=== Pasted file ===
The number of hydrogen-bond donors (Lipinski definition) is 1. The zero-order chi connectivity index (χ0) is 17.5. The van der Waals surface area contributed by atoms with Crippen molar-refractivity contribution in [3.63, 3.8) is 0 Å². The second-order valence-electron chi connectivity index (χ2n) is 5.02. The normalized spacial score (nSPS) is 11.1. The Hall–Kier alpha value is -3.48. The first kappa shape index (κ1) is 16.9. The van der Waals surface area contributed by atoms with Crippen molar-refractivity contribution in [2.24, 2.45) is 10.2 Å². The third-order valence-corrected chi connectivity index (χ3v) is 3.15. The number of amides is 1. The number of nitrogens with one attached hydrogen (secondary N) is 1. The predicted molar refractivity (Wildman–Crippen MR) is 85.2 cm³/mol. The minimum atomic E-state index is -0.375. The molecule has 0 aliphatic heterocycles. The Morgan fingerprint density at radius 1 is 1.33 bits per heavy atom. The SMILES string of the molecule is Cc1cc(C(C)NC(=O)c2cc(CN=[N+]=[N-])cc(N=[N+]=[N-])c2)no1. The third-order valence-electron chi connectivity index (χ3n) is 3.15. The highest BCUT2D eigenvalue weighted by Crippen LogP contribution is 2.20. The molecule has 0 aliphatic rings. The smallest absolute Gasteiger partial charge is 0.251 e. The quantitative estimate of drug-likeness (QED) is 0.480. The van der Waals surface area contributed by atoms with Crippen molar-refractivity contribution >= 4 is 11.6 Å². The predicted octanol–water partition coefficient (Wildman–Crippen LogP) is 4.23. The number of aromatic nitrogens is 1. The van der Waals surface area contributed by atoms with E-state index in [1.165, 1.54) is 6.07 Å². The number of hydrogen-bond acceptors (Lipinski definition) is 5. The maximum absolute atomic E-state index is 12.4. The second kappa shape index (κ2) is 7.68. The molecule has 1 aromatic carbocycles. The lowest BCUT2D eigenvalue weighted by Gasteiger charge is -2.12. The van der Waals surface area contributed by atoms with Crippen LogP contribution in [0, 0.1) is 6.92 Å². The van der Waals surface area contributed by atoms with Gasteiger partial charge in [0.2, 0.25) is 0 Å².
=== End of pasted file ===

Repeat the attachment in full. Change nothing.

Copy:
The number of hydrogen-bond donors (Lipinski definition) is 1. The zero-order chi connectivity index (χ0) is 17.5. The van der Waals surface area contributed by atoms with Crippen molar-refractivity contribution in [3.63, 3.8) is 0 Å². The second-order valence-electron chi connectivity index (χ2n) is 5.02. The normalized spacial score (nSPS) is 11.1. The Hall–Kier alpha value is -3.48. The first kappa shape index (κ1) is 16.9. The van der Waals surface area contributed by atoms with Crippen molar-refractivity contribution in [2.24, 2.45) is 10.2 Å². The third-order valence-corrected chi connectivity index (χ3v) is 3.15. The number of amides is 1. The number of nitrogens with one attached hydrogen (secondary N) is 1. The predicted molar refractivity (Wildman–Crippen MR) is 85.2 cm³/mol. The minimum atomic E-state index is -0.375. The molecule has 0 aliphatic heterocycles. The Morgan fingerprint density at radius 1 is 1.33 bits per heavy atom. The SMILES string of the molecule is Cc1cc(C(C)NC(=O)c2cc(CN=[N+]=[N-])cc(N=[N+]=[N-])c2)no1. The third-order valence-electron chi connectivity index (χ3n) is 3.15. The highest BCUT2D eigenvalue weighted by Crippen LogP contribution is 2.20. The molecule has 0 aliphatic rings. The smallest absolute Gasteiger partial charge is 0.251 e. The quantitative estimate of drug-likeness (QED) is 0.480. The van der Waals surface area contributed by atoms with Crippen molar-refractivity contribution >= 4 is 11.6 Å². The predicted octanol–water partition coefficient (Wildman–Crippen LogP) is 4.23. The number of aromatic nitrogens is 1. The van der Waals surface area contributed by atoms with E-state index in [1.165, 1.54) is 6.07 Å². The number of hydrogen-bond acceptors (Lipinski definition) is 5. The maximum absolute atomic E-state index is 12.4. The second kappa shape index (κ2) is 7.68. The molecule has 1 aromatic carbocycles. The lowest BCUT2D eigenvalue weighted by Gasteiger charge is -2.12. The van der Waals surface area contributed by atoms with Crippen LogP contribution in [0, 0.1) is 6.92 Å². The van der Waals surface area contributed by atoms with Gasteiger partial charge in [0.2, 0.25) is 0 Å².